Saddle Nose

Saddle nose deformity refers to a collapsed nasal bridge, which causes the middle portion of your nose to sag. Trauma, infections, surgeries and substance use disorder can all cause the condition. The main treatment for saddle nose deformity is rhinoplasty, commonly known as a nose job.


Saddle nose deformity vs. healthy nose, showing depression in dorsum (nose bridge).
Saddle nose deformity causes a depression (sunken-in area) in your nose bridge.

What is a saddle nose?

Saddle nose — or saddle nose deformity — refers to the collapse of your nasal bridge (the middle part of your nose) and loss of nasal height. The condition gets its name from the sunken-in, saddle-like appearance.

Saddle nose deformity changes the appearance of your nose. But it can also cause breathing issues that may interfere with everyday life. Left untreated, saddle nose can worsen over time.

Other names for saddle nose deformity include boxer’s nose and pug nose.


Cleveland Clinic is a non-profit academic medical center. Advertising on our site helps support our mission. We do not endorse non-Cleveland Clinic products or services. Policy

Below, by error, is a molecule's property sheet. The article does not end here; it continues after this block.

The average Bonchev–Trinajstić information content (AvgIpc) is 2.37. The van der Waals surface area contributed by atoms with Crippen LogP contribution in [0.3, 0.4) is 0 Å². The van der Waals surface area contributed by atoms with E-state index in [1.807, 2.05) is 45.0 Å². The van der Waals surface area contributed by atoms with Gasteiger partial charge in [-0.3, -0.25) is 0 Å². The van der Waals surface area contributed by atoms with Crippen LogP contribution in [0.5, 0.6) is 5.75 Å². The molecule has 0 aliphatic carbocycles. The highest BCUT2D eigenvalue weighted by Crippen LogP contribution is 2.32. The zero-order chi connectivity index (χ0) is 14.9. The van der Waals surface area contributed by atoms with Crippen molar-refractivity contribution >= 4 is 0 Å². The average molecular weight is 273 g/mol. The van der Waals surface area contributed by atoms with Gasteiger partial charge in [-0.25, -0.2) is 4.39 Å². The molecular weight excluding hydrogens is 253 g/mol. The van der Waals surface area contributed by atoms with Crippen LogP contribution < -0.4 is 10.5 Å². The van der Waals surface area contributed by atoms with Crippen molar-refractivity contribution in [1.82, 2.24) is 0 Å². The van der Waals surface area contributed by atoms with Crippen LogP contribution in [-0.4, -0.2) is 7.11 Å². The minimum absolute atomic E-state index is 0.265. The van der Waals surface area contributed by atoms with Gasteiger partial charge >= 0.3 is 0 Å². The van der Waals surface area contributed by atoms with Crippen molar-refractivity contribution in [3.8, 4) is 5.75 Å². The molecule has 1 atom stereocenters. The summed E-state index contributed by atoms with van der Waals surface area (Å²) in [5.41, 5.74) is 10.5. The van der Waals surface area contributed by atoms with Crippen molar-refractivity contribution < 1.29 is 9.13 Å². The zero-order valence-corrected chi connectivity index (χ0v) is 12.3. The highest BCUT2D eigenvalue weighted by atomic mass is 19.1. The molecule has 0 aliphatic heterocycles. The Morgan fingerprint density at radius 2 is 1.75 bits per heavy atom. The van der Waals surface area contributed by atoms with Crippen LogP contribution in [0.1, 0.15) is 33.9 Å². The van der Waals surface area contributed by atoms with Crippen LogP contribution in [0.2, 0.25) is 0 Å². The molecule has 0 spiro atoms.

Symptoms and Causes

How do I know if I have saddle nose?

The telltale sign of saddle nose is a dip in your nose bridge. This concavity may become more obvious over time.

Some people may develop saddle nose almost immediately, which often happens in cases of trauma. Others may develop signs gradually.

Other saddle nose symptoms may include:

  • Nasal pain or discomfort.
  • Nosebleeds (epistaxis).
  • Chronic crusting around your nose.
  • Turned-up nasal tip.
  • Breathing issues.
  • Horizontal crease on the lower portion of your nose.
  • Nasal septum perforation (when there’s a hole in the cartilage that separates your nostrils).

What causes saddle nose?

Anything that damages your nasal septum can lead to saddle nose deformity. This is because your septum provides structural support for your nose. Some people may be born with saddle nose.

Specific saddle nose causes include:

  • Trauma. A damaged or fractured nose can lead to a breakdown of your septum (the piece of cartilage that separates your nostrils). This is the most common cause of saddle nose deformity.
  • Prior nasal surgeries. Septoplasty (surgery to correct a deviated septum) may result in saddle nose deformity. This is particularly true with severe cases of deviated septum.
  • Septal hematoma. This refers to a collection of blood in your septum (from trauma or surgery). It can interfere with blood flow to your septum, leading to saddle nose.
  • Septal abscess. This happens when infection (pus) collects in your septum. This can also hinder blood flow and cause saddling.